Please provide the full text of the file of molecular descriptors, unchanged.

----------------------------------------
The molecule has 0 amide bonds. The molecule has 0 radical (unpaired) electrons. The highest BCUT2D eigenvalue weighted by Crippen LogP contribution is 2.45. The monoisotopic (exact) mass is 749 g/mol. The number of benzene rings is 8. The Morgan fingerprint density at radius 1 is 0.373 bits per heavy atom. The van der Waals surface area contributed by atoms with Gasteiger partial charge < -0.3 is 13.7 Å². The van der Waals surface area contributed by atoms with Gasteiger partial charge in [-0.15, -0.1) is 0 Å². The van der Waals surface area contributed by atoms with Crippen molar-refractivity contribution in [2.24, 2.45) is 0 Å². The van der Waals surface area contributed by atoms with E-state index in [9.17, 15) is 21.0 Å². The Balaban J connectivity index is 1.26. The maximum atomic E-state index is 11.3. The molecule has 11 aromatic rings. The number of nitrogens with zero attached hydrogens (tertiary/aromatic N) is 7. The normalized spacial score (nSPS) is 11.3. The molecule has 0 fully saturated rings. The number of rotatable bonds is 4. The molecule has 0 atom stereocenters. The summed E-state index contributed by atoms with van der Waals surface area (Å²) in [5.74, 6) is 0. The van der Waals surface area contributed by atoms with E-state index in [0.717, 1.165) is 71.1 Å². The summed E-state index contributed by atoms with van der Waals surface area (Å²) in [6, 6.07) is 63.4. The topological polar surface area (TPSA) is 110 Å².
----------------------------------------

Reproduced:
The molecule has 0 amide bonds. The molecule has 0 radical (unpaired) electrons. The highest BCUT2D eigenvalue weighted by Crippen LogP contribution is 2.45. The monoisotopic (exact) mass is 749 g/mol. The number of benzene rings is 8. The Morgan fingerprint density at radius 1 is 0.373 bits per heavy atom. The van der Waals surface area contributed by atoms with Gasteiger partial charge < -0.3 is 13.7 Å². The van der Waals surface area contributed by atoms with Gasteiger partial charge in [-0.15, -0.1) is 0 Å². The van der Waals surface area contributed by atoms with Crippen molar-refractivity contribution in [2.24, 2.45) is 0 Å². The van der Waals surface area contributed by atoms with E-state index in [9.17, 15) is 21.0 Å². The Balaban J connectivity index is 1.26. The maximum atomic E-state index is 11.3. The molecule has 11 aromatic rings. The number of nitrogens with zero attached hydrogens (tertiary/aromatic N) is 7. The normalized spacial score (nSPS) is 11.3. The molecule has 0 fully saturated rings. The number of rotatable bonds is 4. The molecule has 0 atom stereocenters. The summed E-state index contributed by atoms with van der Waals surface area (Å²) in [5.74, 6) is 0. The van der Waals surface area contributed by atoms with E-state index in [0.717, 1.165) is 71.1 Å². The summed E-state index contributed by atoms with van der Waals surface area (Å²) in [6, 6.07) is 63.4. The topological polar surface area (TPSA) is 110 Å².